Q: My 4-year-old cat is afraid of his own shadow. During the winter, we fly south, taking the cat along with us in the cabin of the plane. The first time, I gave him a tranquilizer, which worked. The second time, the same drug made him crazy; he scratched and his eyes rolled back in his head. The third time, we didn’t give him anything and he was fine. On the most recent flight, we also gave him nothing, and he cried most of the way. Any advice? — J.C., St. Paul, MN A:
It sounds like your cat ought be getting miles for all these flights. “There are many types of drugs which fall into the category you’re calling a tranquilizer, and may include a true sedative or anti-anxiety medication,” notes Dr. Heather Loenser, of Lebanon, NJ. Since you describe your cat as anxious under the best of circumstances, a true anti-anxiety drug might be the best option. However, some of these drugs take weeks to kick in. Loenser, a board member of the American Animal Hospital Association, also notes that regardless of the category of drug you use, you need to administer it BEFORE the cat becomes anxious or fearful, or the effects will be greatly reduced.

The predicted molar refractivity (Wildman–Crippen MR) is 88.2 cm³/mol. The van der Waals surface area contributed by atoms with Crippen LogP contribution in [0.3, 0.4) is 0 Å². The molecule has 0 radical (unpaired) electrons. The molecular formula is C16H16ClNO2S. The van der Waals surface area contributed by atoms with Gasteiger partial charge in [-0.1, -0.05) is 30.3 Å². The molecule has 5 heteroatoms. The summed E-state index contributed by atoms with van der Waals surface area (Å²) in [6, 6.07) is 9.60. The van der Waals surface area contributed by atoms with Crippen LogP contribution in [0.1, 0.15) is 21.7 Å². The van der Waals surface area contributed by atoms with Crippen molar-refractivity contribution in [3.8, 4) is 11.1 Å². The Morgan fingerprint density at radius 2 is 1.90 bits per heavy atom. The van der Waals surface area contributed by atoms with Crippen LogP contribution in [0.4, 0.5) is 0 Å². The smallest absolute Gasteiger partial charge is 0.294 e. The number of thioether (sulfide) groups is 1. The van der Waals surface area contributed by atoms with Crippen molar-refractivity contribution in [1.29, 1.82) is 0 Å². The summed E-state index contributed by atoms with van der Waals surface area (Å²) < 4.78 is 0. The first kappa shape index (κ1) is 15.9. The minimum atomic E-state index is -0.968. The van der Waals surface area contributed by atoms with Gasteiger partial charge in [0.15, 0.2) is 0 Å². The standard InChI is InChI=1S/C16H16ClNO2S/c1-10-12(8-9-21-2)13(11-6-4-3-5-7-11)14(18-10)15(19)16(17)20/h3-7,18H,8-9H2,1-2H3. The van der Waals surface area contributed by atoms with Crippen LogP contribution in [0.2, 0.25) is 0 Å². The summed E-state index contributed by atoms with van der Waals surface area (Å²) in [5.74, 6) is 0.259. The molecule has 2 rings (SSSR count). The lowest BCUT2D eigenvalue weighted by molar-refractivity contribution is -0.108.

First, confirm that your cat is not anxious about his carrier. Does he readily go inside? You can encourage him to like (or at least tolerate) the carrier by leaving it out, and periodically tossing treats inside. Feed your cat from inside the carrier. Keep something soft inside the carrier for your cat to sleep on.
Instead of giving your pet medication before a flight, you might try a gentler approach. Spray his carrier with Feliway or rub the inside with Feliway wipes. This product is a copy of a calming pheromone, which is perfectly suited for this purpose and can do no harm. Also, ask your veterinarian about Zylkene or Anxitane, both nutritional supplements which can lessen anxiety. No matter what you try, especially if it’s a drug, test it out. Go for a drive and see how your cat reacts before one of your big trips.
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